Lone Star quilt, 1900, Berks County, Pennsylvania, featured in an exhibition at the Guggenheim Museum, sold for $3,318 at auction. Photo courtesy Pook & Pook Inc.

The beauty of storytelling through quilting is that every piece and stitch matter, and every quilt is indeed a sum of its parts, not unlike life itself. Each person’s life is a collection of stories based on the experiences and emotions shaping the journey. It’s those stories that also speak to collectors of these textiles that “talk.”

Marla Jackson, founder of the African American Quilt Museum and Textile Academy in Lawrence, Kansas, refers to quilts as examples of visual literacy.

“I believe that when our ancestors or we make quilts, they speak for us. It’s a language and a form of communication,” said Jackson, who began quilting in the late 1990s and opened the museum in 2012.

“Ms. Marla” as she’s known, uses quilts and their stories to educate and inspire youth living in northeast Kansas. Through her “Beyond the Book” program, she strives to impart details and understanding of the African American heritage from the time of slavery through the Civil War era, the Civil Rights movement and to the present. The group has turned to quilts to survey the history of the African American community in their region of the Sunflower State.

Baltimore album quilt, mid-19th century, 25 applique and trapunto squares depicting images including the U.S. Capitol, an American sailing ship, and monument with flags. Auction price: $28,440. Photo courtesy Pook & Pook Inc.

Among the historical accounts Jackson and the children have explored by studying and making quilts is that of Maria Rodgers Martin. Martin was among the slaves abducted by Union troops during a raid of the Tennessee home where she worked. She was taken to Lawrence, Kansas, where she worked as a servant for Senator James Lane. It’s believed she created a variety of quilts during the Civil War years while living in Lawrence. One of the most notable is a Feathered Star pattern quilt, which was assessed by the authors of the book Stories in Stitches as being “a stunning example of fine workmanship and quality. Today the Feathered Star is considered an advanced pattern [and the example believed to have been done by Martin] done with flawless execution.”

As part of their research of Martin, Jackson and the students worked together in 2014 to create a quilt that told her story through textile. Jackson took the same approach to create narrative quilts that profiled people who endured discrimination in the 1930s. The quilts in this series feature iconic singers and musicians including Billie Holiday, Nina Simone, Louis Armstrong and Ma Rainey, among others.

Modern narrative profile quilt of musician Ma Rainey, created by celebrated quilter and historian Marla Jackson, founder of the African American Quilt Museum and Textile Academy and the National African American Quilt Conference. Photo courtesy of Marla Jackson

For Jackson, whose quilt art has appeared in more than 40 venues across the country – including the Smithsonian’s National Museum of African American History and Culture, and the American Folk Art Museum – all of this is about fulfilling her calling.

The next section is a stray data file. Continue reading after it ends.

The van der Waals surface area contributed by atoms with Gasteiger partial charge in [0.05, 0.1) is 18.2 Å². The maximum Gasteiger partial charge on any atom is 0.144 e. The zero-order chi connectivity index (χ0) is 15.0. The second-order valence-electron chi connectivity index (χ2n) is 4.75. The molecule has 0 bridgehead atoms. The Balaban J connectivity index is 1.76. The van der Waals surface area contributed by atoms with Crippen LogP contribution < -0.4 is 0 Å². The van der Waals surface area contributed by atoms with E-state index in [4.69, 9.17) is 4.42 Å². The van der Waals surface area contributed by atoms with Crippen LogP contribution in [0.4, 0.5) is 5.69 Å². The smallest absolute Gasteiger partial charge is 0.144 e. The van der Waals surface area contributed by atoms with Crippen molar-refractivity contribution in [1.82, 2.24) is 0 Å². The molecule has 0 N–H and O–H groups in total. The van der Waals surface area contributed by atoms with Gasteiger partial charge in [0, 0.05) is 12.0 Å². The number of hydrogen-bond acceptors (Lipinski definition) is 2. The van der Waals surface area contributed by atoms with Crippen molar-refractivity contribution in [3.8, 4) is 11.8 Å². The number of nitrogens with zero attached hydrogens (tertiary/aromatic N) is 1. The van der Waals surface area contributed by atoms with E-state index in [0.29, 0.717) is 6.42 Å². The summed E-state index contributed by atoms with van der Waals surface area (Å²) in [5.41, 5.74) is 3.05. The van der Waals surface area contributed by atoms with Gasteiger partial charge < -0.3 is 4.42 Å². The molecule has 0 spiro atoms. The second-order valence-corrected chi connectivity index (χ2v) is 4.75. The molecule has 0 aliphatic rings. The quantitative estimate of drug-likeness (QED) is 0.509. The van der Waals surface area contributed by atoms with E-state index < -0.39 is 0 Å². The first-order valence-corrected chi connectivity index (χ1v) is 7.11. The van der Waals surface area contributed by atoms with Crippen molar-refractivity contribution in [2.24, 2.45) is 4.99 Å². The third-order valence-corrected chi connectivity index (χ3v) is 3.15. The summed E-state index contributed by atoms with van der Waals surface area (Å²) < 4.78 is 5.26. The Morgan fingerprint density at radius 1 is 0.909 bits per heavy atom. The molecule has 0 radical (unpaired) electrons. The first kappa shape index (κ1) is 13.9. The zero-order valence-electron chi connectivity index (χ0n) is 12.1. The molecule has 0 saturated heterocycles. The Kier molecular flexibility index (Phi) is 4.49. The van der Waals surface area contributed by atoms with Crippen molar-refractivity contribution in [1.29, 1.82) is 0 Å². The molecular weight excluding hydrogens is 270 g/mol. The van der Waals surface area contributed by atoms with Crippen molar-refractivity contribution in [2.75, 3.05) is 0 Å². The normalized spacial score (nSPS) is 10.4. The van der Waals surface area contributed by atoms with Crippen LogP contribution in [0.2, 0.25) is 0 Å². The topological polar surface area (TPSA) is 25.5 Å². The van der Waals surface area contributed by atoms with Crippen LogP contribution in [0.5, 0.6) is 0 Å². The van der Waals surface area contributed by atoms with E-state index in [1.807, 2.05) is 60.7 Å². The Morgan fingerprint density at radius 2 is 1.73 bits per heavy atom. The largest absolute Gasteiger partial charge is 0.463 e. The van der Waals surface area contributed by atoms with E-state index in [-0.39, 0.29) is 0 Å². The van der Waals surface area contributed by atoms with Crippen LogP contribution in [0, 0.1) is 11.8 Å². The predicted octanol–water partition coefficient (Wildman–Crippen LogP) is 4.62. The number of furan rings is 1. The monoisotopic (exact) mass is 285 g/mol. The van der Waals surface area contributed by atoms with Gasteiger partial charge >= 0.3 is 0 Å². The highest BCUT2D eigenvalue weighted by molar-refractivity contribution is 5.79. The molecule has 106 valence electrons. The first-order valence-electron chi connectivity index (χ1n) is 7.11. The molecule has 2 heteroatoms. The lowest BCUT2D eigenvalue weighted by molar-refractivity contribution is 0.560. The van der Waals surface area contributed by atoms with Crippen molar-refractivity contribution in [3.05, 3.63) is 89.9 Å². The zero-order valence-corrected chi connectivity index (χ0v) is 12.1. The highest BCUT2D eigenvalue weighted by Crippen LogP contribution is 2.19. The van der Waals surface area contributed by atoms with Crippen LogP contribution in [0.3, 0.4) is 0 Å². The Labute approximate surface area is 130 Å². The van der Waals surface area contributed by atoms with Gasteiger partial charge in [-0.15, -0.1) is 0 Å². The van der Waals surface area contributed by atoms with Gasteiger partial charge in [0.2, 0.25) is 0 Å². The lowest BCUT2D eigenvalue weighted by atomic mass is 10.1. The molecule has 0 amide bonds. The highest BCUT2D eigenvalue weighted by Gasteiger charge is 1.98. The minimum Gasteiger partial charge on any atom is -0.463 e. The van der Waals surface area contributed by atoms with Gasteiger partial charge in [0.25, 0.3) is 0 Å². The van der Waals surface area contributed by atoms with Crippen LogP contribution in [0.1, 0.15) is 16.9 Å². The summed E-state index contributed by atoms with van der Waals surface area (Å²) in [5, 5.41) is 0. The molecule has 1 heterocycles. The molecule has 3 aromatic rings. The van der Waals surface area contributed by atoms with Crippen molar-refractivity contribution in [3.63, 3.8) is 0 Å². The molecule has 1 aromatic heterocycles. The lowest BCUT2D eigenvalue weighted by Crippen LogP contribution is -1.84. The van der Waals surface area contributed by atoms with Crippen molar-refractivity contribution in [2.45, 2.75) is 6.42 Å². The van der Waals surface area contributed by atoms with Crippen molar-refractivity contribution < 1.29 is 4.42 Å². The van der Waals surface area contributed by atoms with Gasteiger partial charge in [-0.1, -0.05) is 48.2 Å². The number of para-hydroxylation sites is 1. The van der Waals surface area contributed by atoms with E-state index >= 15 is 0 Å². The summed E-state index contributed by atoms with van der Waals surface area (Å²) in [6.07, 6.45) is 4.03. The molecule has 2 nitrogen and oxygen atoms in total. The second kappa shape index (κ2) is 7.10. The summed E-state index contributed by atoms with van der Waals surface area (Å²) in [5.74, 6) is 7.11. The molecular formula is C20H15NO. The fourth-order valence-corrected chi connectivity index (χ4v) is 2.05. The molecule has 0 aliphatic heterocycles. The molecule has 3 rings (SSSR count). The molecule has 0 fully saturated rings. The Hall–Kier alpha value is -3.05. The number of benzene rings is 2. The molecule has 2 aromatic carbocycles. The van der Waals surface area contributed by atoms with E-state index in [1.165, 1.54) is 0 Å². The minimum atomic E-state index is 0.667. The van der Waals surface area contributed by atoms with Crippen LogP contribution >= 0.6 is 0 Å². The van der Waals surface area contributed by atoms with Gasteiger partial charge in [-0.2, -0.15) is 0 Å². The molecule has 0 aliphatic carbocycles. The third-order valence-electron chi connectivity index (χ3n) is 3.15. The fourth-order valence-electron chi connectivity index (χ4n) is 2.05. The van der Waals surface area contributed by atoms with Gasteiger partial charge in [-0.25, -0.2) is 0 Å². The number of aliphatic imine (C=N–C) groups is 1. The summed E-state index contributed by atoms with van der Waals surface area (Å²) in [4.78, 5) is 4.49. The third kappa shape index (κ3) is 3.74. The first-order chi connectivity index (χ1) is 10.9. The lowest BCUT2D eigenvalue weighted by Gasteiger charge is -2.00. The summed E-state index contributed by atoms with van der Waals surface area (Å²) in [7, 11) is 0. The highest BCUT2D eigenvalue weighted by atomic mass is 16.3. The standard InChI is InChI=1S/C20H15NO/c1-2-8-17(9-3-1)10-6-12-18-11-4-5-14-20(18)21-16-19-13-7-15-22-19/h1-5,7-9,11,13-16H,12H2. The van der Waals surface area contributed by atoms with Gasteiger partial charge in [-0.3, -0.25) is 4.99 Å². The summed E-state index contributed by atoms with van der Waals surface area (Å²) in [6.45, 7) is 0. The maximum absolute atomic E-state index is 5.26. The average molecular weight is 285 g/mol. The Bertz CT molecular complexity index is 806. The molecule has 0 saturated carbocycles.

“It feels like I’m doing what I was born to do,” she said. “I’m sharing the stories told by centuries of people by helping others ‘hear’ the quilts…”

Echoing Jackson’s sentiments about quilts of the past and present is Laura Hendrickson, registrar at the National Quilt Museum in Paducah, Kentucky, where contemporary quilts are showcased, quilting is taught, and its tradition, celebrated.

Contemporary quilt titled “… and Our Flag Was Still There,” from the National Quilt Museum collection. Melinda Bula designed and quilted it after her son joined the Marine Corps. Photo courtesy of the National Quilt Museum

“I think it would be important to consider that quilts and other forms of textile art, which historically have fallen under the category of women’s work, provided a type of voice for people who might not have otherwise had ways to express themselves,” Hendrickson said. “Although we have the choice to speak out today in many ways, quilts, just like any other art form, can be a powerful form of personal expression. I’m not a quilt historian, but my impression would be that while many older quilts ‘spoke’ through symbolism and visual metaphor, today’s quilts are more blunt, even using text in the piecing and appliqué.”

An example of how storytelling and collecting intersect is Stuart Ansell’s 1934 Tiger Pennant Baseball quilt. It sold for $16,000 at a January 2018 Pook & Pook auction.

According to archival information at, the story of Ansell’s quilt appeared in The Detroit News in 1935. As the story goes, Ansell showed up with a quilt he designed and quilted. The Detroit police officer was a life-long quilter and diehard baseball fan. He had reached out to each player on the 1934 Detroit Tigers team, as well as the groundskeeper and the team’s trainer, to obtain their signatures for inclusion on the quilt. Each embroidered name appears on tan baseballs pictured throughout the body of the quilt. In addition, he embroidered the names of each team in the American League as well as the Tigers’ record, onto the quilt. Also appearing on the quilt are four images of Bengal tiger heads, the team’s trademark Old English ‘D’ and a miniature baseball diamond at the center.

One-of-a-kind 1934 Tigers Pennant Baseball quilt, auctioned for $16,000 in January 2018. Photo courtesy Pook & Pook Inc.

This quilt reflects the story of one man’s appreciation for the game of baseball and his hometown team that took the American League pennant before falling to the St. Louis Cardinals during the 1934 World Series.